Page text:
The 19th (Service) Battalion Manchester Regiment


4th City Pals Battalion


Part One; Preliminary Training and Early Days in France


On the outbreak of the Great War the authorities of the city of Manchester approached the War office for permission to raise local battalions of infantry. The formation of the 1st, 2nd, 3rd and 4th (City) battalions began on the 28th August, the 4th Battalion commencing on the 2nd September. The battalion was recruited to strength by the 16th September and the first parade was held at the City exhibition hall under its first Commanding Officer Colonel Bertram, Charles, Percival Heywood, a Boer war veteran and ex Commanding Officer of the 6th (Territorial) Battalion of the Regiment.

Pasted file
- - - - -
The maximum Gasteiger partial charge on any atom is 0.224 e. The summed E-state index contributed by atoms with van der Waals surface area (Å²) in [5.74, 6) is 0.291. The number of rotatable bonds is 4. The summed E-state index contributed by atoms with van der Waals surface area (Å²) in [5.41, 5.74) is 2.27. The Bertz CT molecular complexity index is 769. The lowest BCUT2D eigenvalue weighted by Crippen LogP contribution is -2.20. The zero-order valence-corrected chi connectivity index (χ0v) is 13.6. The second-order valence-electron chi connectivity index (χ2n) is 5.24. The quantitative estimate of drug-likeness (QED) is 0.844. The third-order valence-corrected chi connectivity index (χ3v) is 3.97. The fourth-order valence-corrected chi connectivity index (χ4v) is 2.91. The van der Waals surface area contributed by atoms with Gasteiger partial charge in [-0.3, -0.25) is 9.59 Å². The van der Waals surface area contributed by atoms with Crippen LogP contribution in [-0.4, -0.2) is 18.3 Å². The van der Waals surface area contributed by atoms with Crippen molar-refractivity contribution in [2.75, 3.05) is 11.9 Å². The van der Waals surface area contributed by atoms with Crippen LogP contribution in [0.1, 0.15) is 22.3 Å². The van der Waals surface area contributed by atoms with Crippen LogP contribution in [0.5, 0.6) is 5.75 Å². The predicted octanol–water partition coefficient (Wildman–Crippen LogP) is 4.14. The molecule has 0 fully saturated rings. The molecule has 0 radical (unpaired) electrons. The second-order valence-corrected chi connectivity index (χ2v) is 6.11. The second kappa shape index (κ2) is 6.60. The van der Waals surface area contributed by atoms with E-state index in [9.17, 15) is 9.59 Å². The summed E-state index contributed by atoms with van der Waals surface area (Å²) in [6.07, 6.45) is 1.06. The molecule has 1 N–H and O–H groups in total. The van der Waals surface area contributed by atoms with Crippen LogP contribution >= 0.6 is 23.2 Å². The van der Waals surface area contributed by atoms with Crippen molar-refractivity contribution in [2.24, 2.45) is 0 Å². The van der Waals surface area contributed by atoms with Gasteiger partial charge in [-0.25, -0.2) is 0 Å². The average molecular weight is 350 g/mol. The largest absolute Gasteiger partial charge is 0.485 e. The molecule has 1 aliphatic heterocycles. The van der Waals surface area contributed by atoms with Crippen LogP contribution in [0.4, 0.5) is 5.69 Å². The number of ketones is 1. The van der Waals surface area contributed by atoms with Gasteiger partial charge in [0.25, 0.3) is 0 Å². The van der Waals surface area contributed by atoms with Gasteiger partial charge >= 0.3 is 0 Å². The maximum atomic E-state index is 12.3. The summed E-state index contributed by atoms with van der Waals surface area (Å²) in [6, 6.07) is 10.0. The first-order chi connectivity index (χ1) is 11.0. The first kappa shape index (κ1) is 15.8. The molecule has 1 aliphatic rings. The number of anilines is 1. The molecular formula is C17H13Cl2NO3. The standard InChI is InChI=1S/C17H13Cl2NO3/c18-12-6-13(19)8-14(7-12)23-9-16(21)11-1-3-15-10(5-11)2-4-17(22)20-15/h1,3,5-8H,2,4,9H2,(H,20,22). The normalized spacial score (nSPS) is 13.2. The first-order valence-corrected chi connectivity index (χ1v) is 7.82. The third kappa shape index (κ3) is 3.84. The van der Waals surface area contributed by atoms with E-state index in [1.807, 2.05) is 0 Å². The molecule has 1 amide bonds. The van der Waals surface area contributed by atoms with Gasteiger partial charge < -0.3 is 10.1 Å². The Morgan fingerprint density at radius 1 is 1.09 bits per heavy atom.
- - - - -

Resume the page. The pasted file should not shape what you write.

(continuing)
Drill and training was commenced at the City Hall and Hulme Cavalry Barracks, alternating with the 18th Battalion. The Men, at this time, were still billeted at their own homes and notices of parades were published in the Manchester Evening News. On the 15th October, Belle Vue Gardens, in the Gorton area of the City were secured as a training ground and the Battalion paraded daily from 9am to 4 pm for the next six weeks. The Men were paid 3 Shillings a Day subsistence allowance and travelled in daily from all around Manchester by train and tram.